Though it might not feel like it, the Democratic presidential race has only just begun. Nonetheless, many pundits and prognosticators are already focused on Pennsylvania, confidently predicting that Democrats who support a ban on fracking will lose the state, and hence the election, to Donald Trump. It’s a common refrain, but there is zero evidence to support it -- and plenty of evidence that Pennsylvania voters have backed anti-fracking candidates.
This talking point says that by supporting a ban on fracking, Bernie Sanders and Elizabeth Warren play right into Trump’s hands. The same pitch is even coming from Democrats like Lt. Governor John Fetterman. But this falls apart when you look at what actual voters say.
A recent Franklin & Marshall poll found that more Pennsylvania voters actually support a fracking ban than oppose the idea (48 to 39 percent). And in previous years, that same poll has shown that voters have dramatically shifted, with a solid majority saying the environmental costs of drilling outweigh the supposed economic benefits.
Of course, fossil fuel companies tout jobs when they talk about fracking’s importance to Pennsylvania. What they don’t tell you is that a relatively small number of Pennsylvanians work in the shale industry-- and that number is shrinking, thanks to the industry’s inability to turn a profit from gas drilling. Hundreds of drilling jobs were lost last year in the Pittsburgh area, and 2020 is not looking to be any more favorable, with very few new wells being drilled.
Polls are just one part of the story. The real question is whether this has been tested at the ballot box. It turns out that Pennsylvania voters are responding to anti-fracking candidates … by electing them. Progressive Democrats like Summer Lee and Sara Innamorato won seats in 2018 by speaking out against fracking’s toll on the health and safety of the communities they represent. The grassroots campaign against the Mariner East pipelines in Delaware and Chester Counties mobilized support for candidates like Danielle Friel Otten, who stood up to the industry. And last year, intense opposition to local fracking projects in the Pittsburgh suburbs flipped town councils, putting anti-fracking majorities in charge. In one case, anti-fracking candidates in Franklin Park won by turning precincts where Trump won handily and turning them blue.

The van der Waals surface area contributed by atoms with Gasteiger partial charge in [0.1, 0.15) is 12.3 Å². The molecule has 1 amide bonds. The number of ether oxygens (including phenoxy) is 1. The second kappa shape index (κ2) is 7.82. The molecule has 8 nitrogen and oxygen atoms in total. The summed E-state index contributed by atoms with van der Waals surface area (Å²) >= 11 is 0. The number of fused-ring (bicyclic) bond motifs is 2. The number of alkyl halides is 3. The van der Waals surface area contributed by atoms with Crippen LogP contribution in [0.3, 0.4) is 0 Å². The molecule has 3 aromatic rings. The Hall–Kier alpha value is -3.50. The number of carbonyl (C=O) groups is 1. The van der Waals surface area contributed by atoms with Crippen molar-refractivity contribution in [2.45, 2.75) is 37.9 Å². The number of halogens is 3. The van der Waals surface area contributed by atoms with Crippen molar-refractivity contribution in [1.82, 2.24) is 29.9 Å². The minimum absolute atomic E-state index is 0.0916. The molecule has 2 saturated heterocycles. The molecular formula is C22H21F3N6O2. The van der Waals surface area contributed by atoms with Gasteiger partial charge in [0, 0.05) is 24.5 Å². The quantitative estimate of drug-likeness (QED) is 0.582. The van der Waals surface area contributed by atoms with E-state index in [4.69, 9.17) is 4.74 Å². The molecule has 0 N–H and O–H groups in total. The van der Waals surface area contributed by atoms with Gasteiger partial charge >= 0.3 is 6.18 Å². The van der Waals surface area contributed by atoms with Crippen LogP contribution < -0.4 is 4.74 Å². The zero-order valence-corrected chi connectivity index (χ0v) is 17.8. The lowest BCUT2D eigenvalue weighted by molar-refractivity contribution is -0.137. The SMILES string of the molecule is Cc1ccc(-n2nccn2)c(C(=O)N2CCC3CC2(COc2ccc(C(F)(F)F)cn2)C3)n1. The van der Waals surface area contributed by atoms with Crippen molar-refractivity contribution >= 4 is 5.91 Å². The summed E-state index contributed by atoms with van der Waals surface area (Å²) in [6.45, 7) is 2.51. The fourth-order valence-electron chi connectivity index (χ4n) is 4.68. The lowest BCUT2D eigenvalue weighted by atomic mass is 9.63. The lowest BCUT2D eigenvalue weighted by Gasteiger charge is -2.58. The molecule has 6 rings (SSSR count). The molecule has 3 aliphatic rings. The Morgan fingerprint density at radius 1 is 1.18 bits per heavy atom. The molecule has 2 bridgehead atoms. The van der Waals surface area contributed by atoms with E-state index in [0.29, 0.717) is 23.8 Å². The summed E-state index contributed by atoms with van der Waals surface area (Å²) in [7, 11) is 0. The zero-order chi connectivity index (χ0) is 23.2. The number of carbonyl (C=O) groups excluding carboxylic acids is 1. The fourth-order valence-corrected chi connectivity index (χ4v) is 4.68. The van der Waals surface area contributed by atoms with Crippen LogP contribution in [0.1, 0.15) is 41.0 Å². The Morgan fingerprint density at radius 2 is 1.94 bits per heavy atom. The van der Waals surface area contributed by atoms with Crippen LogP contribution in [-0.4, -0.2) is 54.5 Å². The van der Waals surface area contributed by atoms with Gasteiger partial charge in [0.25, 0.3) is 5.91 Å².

The 2020 election is already showing that increasing numbers of voters want to see political leaders take serious action to combat the climate crisis. That’s one reason why groundbreaking policy ideas like the Green New Deal are so popular, especially with Democrats and independents. There are plenty of reasons to think that climate-minded voters are very likely to support candidates who speak out against fracking: After a decade of touting gas drilling as a bridge to clean, renewable energy, it is abundantly clear that fracking has only prolonged our addiction to fossil fuels. A new report from Food & Water Watch shows that a comprehensive accounting of the carbon dioxide and methane emissions linked to drilling and fracking shows that we are barely making progress in the fight to avert the worst effects of the climate disaster.
The decades-old paradigm pitting jobs vs. the environment needs to be upended for the 21st century. The present and future belong to building out a clean, renewable energy system that creates good-paying jobs in manufacturing, efficiency, and retrofitting while improving public health in communities that have shouldered the pollution burden linked to fossil fuels. There is every reason to believe Pennsylvania voters will reward candidates who prioritize this positive vision for our future.
Wenonah Hauter is the executive director of Food & Water Action, a national advocacy organization.